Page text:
As I mentioned before the first food I ate during the race was at 10 miles.  So I was already way behind on fuel half way into the race.  My plan was to eat the second cliff shot at mile 20 don’t ask me why it kind of seems weird to me know too.  So by the time I was at mile 20 all I had eaten for the day was oatmeal, 1 banana and 2 cliff shots.  At 20 miles it would have been about 11:00AM, almost lunch, this doesn’t sound like enough food for me on days that I don’t run.   By the time I ate the last gel at mile 20 I had already hit the wall so it wasn’t going to help anyway.  Strike 3 you’re out of there!!!

Once I hit the wall around mile 19 it was a death march to the finish.   Had I done these thing right I think I could have survived the hills and warm weather.  So let’s make a list of the good things I am going to do next marathon.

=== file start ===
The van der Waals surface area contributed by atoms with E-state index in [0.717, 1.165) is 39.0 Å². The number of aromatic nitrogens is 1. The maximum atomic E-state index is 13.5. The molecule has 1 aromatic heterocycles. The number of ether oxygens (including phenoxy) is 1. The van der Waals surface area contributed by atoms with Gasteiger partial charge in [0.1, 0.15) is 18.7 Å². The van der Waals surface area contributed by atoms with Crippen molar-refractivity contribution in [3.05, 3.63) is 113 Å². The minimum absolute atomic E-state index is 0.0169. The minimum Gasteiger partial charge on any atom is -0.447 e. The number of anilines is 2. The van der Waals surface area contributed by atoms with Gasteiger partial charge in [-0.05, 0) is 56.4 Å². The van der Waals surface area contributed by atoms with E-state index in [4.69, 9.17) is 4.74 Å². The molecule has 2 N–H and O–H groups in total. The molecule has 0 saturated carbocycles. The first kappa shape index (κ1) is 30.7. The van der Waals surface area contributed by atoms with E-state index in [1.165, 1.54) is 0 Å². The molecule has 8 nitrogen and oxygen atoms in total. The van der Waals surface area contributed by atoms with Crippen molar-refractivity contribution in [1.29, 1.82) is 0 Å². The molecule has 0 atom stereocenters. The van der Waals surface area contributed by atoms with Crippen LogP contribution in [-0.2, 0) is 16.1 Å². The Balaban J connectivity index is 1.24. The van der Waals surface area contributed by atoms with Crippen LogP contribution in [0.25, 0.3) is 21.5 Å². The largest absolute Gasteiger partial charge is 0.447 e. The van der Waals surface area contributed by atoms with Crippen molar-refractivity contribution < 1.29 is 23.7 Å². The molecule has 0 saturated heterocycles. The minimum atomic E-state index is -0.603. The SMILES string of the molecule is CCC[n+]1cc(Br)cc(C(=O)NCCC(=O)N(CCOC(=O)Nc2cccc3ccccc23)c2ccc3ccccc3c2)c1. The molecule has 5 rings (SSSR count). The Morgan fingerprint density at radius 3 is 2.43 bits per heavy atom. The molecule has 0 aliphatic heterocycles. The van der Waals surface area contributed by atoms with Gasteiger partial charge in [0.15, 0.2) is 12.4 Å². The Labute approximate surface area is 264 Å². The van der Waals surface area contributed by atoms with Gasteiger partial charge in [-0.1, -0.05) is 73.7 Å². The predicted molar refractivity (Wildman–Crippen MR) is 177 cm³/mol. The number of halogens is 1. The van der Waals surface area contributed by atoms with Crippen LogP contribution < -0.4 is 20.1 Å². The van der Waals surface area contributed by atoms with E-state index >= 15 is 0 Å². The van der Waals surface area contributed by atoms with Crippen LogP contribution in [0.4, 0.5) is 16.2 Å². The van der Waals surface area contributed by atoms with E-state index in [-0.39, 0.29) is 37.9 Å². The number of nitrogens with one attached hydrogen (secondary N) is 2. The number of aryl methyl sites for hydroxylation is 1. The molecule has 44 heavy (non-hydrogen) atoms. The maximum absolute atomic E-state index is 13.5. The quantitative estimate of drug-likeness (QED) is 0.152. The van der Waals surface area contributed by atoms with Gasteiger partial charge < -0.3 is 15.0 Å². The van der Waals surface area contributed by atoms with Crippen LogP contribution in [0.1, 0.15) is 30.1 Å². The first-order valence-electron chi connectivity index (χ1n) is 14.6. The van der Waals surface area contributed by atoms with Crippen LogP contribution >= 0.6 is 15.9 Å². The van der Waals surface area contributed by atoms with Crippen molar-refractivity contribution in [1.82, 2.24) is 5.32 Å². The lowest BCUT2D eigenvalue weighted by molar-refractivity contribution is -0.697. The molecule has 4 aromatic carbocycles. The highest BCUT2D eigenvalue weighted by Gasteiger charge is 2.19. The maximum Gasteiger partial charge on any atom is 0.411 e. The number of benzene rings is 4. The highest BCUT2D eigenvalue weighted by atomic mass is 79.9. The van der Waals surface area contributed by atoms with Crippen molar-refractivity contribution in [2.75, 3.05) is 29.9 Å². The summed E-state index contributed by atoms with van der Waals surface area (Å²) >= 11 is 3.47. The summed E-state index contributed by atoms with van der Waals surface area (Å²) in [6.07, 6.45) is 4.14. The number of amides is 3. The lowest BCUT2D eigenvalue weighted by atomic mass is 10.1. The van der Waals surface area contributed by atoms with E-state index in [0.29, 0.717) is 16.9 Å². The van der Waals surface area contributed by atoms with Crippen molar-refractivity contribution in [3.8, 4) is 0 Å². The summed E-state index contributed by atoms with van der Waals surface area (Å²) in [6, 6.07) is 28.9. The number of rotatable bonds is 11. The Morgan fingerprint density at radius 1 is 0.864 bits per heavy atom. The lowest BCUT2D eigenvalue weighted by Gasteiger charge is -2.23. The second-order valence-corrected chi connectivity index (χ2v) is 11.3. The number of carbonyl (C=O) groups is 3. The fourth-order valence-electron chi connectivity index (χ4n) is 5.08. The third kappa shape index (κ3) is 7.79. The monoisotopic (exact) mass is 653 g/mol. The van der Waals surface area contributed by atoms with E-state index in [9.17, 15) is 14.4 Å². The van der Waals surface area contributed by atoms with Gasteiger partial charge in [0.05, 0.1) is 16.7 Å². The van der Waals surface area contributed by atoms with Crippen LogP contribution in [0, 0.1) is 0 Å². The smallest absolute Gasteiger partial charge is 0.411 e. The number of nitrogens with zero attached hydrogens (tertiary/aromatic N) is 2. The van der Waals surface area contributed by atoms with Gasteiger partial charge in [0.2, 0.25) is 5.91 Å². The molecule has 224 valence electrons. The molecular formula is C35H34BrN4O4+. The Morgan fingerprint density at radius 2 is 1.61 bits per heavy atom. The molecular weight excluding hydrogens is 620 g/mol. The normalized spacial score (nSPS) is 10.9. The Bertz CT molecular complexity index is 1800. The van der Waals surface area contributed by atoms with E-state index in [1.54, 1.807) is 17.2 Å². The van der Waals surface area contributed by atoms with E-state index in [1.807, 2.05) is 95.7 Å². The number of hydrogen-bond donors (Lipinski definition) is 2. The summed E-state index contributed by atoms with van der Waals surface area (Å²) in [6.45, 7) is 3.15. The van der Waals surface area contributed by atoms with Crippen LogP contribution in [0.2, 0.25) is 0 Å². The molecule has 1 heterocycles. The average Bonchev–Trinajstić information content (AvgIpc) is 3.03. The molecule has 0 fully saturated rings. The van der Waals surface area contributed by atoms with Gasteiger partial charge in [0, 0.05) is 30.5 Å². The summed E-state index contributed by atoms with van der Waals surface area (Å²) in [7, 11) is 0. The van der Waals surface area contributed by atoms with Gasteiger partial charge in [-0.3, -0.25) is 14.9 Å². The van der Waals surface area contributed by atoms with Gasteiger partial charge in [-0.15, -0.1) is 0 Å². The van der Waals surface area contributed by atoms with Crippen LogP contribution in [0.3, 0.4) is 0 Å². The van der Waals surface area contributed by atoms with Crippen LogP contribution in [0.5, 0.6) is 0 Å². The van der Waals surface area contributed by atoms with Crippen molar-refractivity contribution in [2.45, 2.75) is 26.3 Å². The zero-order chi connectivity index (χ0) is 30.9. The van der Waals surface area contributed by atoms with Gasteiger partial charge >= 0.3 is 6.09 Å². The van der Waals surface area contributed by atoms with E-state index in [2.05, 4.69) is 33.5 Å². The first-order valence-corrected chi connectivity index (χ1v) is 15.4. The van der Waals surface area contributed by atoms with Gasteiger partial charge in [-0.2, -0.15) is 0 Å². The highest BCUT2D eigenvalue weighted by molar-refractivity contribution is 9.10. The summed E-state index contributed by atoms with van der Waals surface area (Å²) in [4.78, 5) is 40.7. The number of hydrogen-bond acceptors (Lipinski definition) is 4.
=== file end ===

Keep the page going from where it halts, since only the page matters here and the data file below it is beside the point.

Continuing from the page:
·         Eat a decent breakfast  (one thing I did right)

·         Eat a snack of some sort about 15 min before the race

·         Drink some liquids 15 min before the race

·         Eat a gel or some snack every  45min or about 5 miles

·         Drink at each of these 45 min snacks breaks especially the early stops

Sunday, March 14, 2010

Running of the Green Race Report

7K (4.35 miles) – 35:52

After the 5k in January I made plans to lose some weight and get in some speed work before this race.  Well neither of those thinks happened although I did get in a tempo run so I kinda did the speed part.  My run since then has been really inconsistent which isn’t great either.

I got up early and arrived at the train in the dark alone.  I was surprised to see some friends that I didn’t know were running the race.  I felt much better now that I had company and they had done the race before so I could just follow them to the start.  The biggest mistake I made in this race was selling myself short.  I should have started a few rows from the front but I actually started about a block behind the leaders.